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"On my part, I remain committed to the process of dialogue. It is my firm belief that dialogue and a willingness to look with honesty and clarity at the reality of Tibet can lead us to a viable solution."

Future of the Independence of Tibet and Taiwan

December 17, 2008

By Bob Jones, 12/15/2008
Hawaii Reporter - Kailua
If you cornered me and asked me what America should do about Tibet I’d have to answer “damned if I know.”
Pretty much the same, with some nuance, with Taiwan.
Would I like an independent Tibet? Sure. Would I like an independent Taiwan? Sure.
But the realities are that Tibet is firmly past of China now, and Taiwan exists independently only by not saying it’s not a part of China.
Tibet is not a vexation for the United States. Taiwan is. Why is that and what happens next? I follow the curvy relations on both fronts and think I can lay out some good scenarios.
Keep in mind that American military people fill friendly correspondents’ heads with other scenarios mainly planted to set up a U.S. civilian state of mind that supports Washington’s policy. I’m not part of the cabal. I’m also not anti-U.S. policy on much of this.
We’re not going to war with China over Taiwan and I wish our feeders-of-information would quit making us fear that we are. The fear works for them because that would be primarily a Navy war in the Strait and the Navy wants more ships and submarines. We already have more. China knows that. Our subs could sink a China invasion fleet almost off the docks.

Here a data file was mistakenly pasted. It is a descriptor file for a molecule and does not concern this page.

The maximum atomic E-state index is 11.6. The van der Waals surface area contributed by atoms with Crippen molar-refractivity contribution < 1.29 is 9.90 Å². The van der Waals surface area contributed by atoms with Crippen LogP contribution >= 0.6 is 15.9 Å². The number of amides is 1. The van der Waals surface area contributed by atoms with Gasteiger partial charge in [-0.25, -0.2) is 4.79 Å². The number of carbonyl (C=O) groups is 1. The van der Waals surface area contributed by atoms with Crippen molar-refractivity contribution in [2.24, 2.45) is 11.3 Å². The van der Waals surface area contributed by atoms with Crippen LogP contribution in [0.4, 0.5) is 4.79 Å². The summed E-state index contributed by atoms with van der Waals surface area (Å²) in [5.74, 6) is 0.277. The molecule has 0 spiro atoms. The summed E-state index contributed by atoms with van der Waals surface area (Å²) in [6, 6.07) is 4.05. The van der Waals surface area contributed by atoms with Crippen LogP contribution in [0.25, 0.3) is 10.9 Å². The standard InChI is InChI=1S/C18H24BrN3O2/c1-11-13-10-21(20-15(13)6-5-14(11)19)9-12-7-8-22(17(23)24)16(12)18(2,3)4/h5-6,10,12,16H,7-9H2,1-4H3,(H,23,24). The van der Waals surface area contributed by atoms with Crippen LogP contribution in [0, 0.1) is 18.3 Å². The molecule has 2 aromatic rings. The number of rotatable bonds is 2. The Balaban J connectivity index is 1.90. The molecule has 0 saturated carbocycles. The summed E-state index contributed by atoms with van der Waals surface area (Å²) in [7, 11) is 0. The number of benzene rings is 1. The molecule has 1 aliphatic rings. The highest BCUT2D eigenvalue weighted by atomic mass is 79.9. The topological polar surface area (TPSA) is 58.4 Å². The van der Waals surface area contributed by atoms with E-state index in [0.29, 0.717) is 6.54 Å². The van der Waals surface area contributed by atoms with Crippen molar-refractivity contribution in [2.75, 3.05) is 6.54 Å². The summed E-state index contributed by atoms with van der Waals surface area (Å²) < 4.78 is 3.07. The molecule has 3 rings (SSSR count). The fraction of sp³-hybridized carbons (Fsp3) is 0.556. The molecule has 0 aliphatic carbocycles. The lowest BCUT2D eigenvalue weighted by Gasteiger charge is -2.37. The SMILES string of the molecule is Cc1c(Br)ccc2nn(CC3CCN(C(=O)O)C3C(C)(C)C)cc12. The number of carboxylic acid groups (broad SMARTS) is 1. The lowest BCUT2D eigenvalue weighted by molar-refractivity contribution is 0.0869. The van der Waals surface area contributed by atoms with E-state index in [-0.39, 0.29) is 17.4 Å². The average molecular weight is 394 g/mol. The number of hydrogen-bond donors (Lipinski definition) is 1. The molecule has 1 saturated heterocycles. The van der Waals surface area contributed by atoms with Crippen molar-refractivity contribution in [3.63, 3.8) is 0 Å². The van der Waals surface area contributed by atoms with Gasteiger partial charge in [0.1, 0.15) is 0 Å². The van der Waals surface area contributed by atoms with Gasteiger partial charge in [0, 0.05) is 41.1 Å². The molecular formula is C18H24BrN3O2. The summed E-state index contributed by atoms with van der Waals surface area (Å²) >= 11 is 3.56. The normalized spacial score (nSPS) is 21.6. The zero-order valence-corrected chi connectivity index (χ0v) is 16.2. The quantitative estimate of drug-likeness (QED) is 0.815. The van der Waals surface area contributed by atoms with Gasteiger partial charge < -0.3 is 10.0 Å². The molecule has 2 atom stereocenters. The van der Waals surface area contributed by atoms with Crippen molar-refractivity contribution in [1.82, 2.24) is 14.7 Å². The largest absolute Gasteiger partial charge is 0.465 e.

Missiles? Sure. But China’s missiles are area weapons and would kill many civilians. The world would be horrified. China can’t launch careful air attacks. Its pilots are under-trained and Taiwan’s and ours are more than a match.
So why does our military keep mouthing a Taiwan threat? Because it’s good for the budget and because it keeps finding a handful of free-lance American reporters to travel on Defense Department dollars and write about the menace. * * * Nobody at the top in the U.S. government wants to make an issue of Tibet.
Okay, it’s an issue in Hollywood and it gathers some protestors in front of the UN. But we’re not about to tell the Chinese to get out of Tibet because they’re already there; we didn’t do anything when they went in, and we sort of agree that it’s traditionally part of their country. Or at least it’s sort of Monroe Doctrine territory. We have Hawaii, Saipan, Guam and American Samoa and few people yell that we’ve scorched local tradition.
We support the Dalai Lama because he’s on our side and he keeps the Chinese a little bit on the defensive. Was the old system good in Tibet? Of course not. It was autocratic and steeped in superstitious religion. In some other confrontation, American might be encouraging Tibetans to throw off the chains of their religious rulers and join a democracy.
Why weren‘t we fomenting democracy in Tibet before the Chinese moved in 1959? Because we didn’t care.
We care, sort of, today because the Chinese are there in force and the Roof of the World overlooks our ally India. So if we could destabilize Tibet, so much the better for us. We cozy up, therefore to the Dalai Lama because he’s the hero to Tibet’s most under-educated class. We (the U.S.) need that class to keep sniping at China.
The Dalai Lama is smart. He knows there is no hope of regaining Tibetan independence. But he can keep China occupied so long as we support him. He’s a god to the ignorant. Good for us. Problem for China.
I can’t fault the U.S. on that one. We’re tussling with China militarily and economically and why not cause it a headache? We have enough of our own.
But this is another area where our military people enlist journalists to fan some flames about Tibetan independence.
Let me put this out there with clarity so you don’t get dragged into any of this suborned journalism:
No need to get all worked up about Taiwan.
Tibet is a part of China and we’ll not contest that any time.
Bob Jones is a MidWeek columnist. Reach him at
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